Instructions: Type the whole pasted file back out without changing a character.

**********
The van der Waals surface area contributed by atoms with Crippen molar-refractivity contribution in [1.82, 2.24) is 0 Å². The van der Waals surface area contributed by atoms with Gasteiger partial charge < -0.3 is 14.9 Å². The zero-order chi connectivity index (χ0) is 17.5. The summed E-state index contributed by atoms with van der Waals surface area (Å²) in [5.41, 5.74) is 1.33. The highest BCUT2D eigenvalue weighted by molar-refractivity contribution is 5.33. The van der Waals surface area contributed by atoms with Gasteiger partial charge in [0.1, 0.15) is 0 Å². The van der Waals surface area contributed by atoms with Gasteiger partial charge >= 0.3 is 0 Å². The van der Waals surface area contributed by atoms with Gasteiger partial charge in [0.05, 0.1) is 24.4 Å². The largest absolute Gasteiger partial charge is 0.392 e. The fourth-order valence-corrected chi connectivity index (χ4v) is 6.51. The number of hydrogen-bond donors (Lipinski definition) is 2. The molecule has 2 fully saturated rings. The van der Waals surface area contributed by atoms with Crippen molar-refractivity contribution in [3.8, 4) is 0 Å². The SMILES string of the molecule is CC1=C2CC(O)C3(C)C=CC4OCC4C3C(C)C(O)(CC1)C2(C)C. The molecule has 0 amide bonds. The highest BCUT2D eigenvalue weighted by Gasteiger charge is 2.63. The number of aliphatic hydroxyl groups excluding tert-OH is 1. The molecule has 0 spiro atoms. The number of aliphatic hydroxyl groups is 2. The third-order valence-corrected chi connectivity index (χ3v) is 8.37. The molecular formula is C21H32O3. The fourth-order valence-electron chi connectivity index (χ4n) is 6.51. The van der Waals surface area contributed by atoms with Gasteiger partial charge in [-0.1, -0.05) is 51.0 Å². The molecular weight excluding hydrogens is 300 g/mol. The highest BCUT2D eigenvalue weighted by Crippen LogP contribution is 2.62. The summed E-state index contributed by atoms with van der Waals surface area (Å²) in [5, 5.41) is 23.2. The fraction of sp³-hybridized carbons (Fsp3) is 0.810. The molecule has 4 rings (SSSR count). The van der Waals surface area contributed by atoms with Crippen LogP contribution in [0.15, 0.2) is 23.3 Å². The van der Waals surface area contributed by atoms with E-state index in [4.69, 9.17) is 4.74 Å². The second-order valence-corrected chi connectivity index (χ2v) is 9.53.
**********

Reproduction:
The van der Waals surface area contributed by atoms with Crippen molar-refractivity contribution in [1.82, 2.24) is 0 Å². The van der Waals surface area contributed by atoms with Gasteiger partial charge < -0.3 is 14.9 Å². The zero-order chi connectivity index (χ0) is 17.5. The summed E-state index contributed by atoms with van der Waals surface area (Å²) in [5.41, 5.74) is 1.33. The highest BCUT2D eigenvalue weighted by molar-refractivity contribution is 5.33. The van der Waals surface area contributed by atoms with Gasteiger partial charge in [0.1, 0.15) is 0 Å². The van der Waals surface area contributed by atoms with Gasteiger partial charge >= 0.3 is 0 Å². The van der Waals surface area contributed by atoms with Gasteiger partial charge in [0.05, 0.1) is 24.4 Å². The largest absolute Gasteiger partial charge is 0.392 e. The fourth-order valence-corrected chi connectivity index (χ4v) is 6.51. The number of hydrogen-bond donors (Lipinski definition) is 2. The molecule has 2 fully saturated rings. The van der Waals surface area contributed by atoms with Crippen molar-refractivity contribution in [3.8, 4) is 0 Å². The SMILES string of the molecule is CC1=C2CC(O)C3(C)C=CC4OCC4C3C(C)C(O)(CC1)C2(C)C. The molecule has 0 amide bonds. The highest BCUT2D eigenvalue weighted by Gasteiger charge is 2.63. The number of aliphatic hydroxyl groups excluding tert-OH is 1. The molecule has 0 spiro atoms. The number of aliphatic hydroxyl groups is 2. The third-order valence-corrected chi connectivity index (χ3v) is 8.37. The molecular formula is C21H32O3. The fourth-order valence-electron chi connectivity index (χ4n) is 6.51. The van der Waals surface area contributed by atoms with Gasteiger partial charge in [-0.1, -0.05) is 51.0 Å². The molecular weight excluding hydrogens is 300 g/mol. The highest BCUT2D eigenvalue weighted by Crippen LogP contribution is 2.62. The summed E-state index contributed by atoms with van der Waals surface area (Å²) in [5, 5.41) is 23.2. The fraction of sp³-hybridized carbons (Fsp3) is 0.810. The molecule has 4 rings (SSSR count). The van der Waals surface area contributed by atoms with Crippen LogP contribution in [0.15, 0.2) is 23.3 Å². The van der Waals surface area contributed by atoms with E-state index in [4.69, 9.17) is 4.74 Å². The second-order valence-corrected chi connectivity index (χ2v) is 9.53.